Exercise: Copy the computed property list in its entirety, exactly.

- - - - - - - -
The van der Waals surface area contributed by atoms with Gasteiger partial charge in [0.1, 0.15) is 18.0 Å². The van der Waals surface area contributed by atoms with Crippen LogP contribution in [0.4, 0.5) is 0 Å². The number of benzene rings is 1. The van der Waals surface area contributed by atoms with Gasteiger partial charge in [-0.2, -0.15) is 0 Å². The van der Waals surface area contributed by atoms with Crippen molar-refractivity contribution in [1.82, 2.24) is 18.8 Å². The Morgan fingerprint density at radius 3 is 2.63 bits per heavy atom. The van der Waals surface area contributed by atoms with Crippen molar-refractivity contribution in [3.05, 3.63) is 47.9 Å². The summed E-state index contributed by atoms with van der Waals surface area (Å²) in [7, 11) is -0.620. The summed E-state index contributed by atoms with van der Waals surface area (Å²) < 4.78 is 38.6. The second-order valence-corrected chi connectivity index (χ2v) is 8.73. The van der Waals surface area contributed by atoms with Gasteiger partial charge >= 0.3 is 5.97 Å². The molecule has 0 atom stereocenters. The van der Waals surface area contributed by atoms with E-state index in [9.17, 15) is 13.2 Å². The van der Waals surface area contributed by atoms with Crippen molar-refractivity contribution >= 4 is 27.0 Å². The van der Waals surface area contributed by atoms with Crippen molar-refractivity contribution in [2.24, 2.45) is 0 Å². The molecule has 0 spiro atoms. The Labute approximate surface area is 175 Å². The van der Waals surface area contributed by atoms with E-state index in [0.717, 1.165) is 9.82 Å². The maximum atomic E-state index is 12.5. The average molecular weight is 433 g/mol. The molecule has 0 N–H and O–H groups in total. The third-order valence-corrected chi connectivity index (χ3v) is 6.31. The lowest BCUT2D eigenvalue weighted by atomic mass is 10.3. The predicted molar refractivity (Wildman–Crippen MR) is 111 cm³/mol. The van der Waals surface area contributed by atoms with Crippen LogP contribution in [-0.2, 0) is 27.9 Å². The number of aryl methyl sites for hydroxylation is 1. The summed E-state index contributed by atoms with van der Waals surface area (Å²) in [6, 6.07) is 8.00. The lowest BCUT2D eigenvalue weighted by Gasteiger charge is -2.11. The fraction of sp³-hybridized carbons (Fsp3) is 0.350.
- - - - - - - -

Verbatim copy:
The van der Waals surface area contributed by atoms with Gasteiger partial charge in [0.1, 0.15) is 18.0 Å². The van der Waals surface area contributed by atoms with Crippen LogP contribution in [0.4, 0.5) is 0 Å². The number of benzene rings is 1. The van der Waals surface area contributed by atoms with Gasteiger partial charge in [-0.2, -0.15) is 0 Å². The van der Waals surface area contributed by atoms with Crippen molar-refractivity contribution in [1.82, 2.24) is 18.8 Å². The Morgan fingerprint density at radius 3 is 2.63 bits per heavy atom. The van der Waals surface area contributed by atoms with Crippen molar-refractivity contribution in [3.05, 3.63) is 47.9 Å². The summed E-state index contributed by atoms with van der Waals surface area (Å²) in [7, 11) is -0.620. The summed E-state index contributed by atoms with van der Waals surface area (Å²) < 4.78 is 38.6. The second-order valence-corrected chi connectivity index (χ2v) is 8.73. The van der Waals surface area contributed by atoms with Gasteiger partial charge >= 0.3 is 5.97 Å². The molecule has 0 atom stereocenters. The van der Waals surface area contributed by atoms with E-state index in [9.17, 15) is 13.2 Å². The van der Waals surface area contributed by atoms with Crippen molar-refractivity contribution >= 4 is 27.0 Å². The van der Waals surface area contributed by atoms with Crippen molar-refractivity contribution in [2.24, 2.45) is 0 Å². The molecule has 0 spiro atoms. The Labute approximate surface area is 175 Å². The van der Waals surface area contributed by atoms with E-state index in [0.717, 1.165) is 9.82 Å². The maximum atomic E-state index is 12.5. The average molecular weight is 433 g/mol. The molecule has 0 N–H and O–H groups in total. The third-order valence-corrected chi connectivity index (χ3v) is 6.31. The lowest BCUT2D eigenvalue weighted by atomic mass is 10.3. The predicted molar refractivity (Wildman–Crippen MR) is 111 cm³/mol. The van der Waals surface area contributed by atoms with Crippen LogP contribution in [-0.2, 0) is 27.9 Å². The number of aryl methyl sites for hydroxylation is 1. The summed E-state index contributed by atoms with van der Waals surface area (Å²) in [6, 6.07) is 8.00. The lowest BCUT2D eigenvalue weighted by Gasteiger charge is -2.11. The fraction of sp³-hybridized carbons (Fsp3) is 0.350.